It’s tough.  But it’s great. And the loose ending promises more quality in series two.

 

 

 

Good start to TV New Year


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I was late getting to it but Season three of Black Mirror is brilliant in parts.  The best part being the stunning closing episode which takes a sideswipe at hate crime. As innocent as people may think it is to dis the likes of  Katie Hopkins (clearly the target at the start of the show) online Charlie Brooker ingeniously turns this into something truly spectacular.

A police procedural starring the excellent Kelly MacDonald and Faye Marsay that has more ideas in its hour and a half than most box sets do

A Netflix must watch folks.

Courtney Barnett & Kurt Vile. Separated at Birth.


This is outrageously great; both as a meeting of songwriting minds with its resultant musical output, but also as a video.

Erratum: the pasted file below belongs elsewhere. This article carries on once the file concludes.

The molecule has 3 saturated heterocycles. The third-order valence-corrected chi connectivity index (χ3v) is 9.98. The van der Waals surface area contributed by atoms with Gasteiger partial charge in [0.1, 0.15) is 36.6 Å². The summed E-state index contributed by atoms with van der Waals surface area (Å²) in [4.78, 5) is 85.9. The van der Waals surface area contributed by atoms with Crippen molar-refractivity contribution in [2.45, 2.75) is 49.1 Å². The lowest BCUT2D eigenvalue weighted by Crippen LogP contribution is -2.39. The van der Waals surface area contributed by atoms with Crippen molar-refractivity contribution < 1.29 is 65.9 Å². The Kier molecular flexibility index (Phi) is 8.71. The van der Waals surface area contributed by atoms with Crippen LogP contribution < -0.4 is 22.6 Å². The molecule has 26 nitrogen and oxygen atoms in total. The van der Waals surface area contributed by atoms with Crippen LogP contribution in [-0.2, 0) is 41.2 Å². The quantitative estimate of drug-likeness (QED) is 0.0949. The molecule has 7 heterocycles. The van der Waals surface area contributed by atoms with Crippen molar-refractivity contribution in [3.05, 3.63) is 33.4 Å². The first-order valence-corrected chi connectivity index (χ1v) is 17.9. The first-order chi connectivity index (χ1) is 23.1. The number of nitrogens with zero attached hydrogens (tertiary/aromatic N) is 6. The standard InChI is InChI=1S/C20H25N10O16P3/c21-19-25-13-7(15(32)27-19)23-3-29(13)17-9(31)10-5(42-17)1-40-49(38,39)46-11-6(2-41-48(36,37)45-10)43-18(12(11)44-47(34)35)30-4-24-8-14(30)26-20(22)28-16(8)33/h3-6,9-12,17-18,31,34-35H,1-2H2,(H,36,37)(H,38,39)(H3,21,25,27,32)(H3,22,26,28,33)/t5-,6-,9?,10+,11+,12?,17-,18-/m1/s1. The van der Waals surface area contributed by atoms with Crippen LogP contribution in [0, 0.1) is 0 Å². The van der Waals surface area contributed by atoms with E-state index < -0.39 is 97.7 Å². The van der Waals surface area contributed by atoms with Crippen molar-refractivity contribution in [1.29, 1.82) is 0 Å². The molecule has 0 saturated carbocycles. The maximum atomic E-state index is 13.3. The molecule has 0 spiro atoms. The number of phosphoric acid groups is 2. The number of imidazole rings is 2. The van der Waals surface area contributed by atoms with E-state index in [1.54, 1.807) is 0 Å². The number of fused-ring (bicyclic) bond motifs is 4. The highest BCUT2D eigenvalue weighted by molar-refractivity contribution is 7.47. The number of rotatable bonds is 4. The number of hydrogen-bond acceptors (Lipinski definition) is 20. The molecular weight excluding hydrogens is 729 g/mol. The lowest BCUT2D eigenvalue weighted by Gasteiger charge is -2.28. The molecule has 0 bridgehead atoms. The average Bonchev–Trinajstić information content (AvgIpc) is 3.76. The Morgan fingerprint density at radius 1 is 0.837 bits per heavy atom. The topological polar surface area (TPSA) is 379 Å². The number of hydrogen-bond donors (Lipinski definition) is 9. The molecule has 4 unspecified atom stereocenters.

It’s genius.  “Hey guys, you look like each other.” let’s swap your voices and dress Kurt in all white and Courtney in all black then mirror all your moves in black and white in the countryside.”

“Dude, done!”

(I wonder if one’s shot in Oz and one in USA? That would seem to make sense as they never actually come together.)

Boom! what a fucking result.

Extraordinary.

(And there’s an album to come.  I canna wait for that.)

The OA: review


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Netflix has surpassed itself with the OA.  It’s a feast of creativity, originality and puzzlement.

Frankly it’s not the sort of show I’d expect to like, loaded to the hilt as it is with mysticism, other dimensions, expressive movement, spells, spiritualism and a central character (the Original Angel) that is as near to a full on hippy as we’ve seen on our screens in forty years.  It’s a fantasy show that’s grounded in reality and borrows in style from Cronenberg and Jonathon Demme.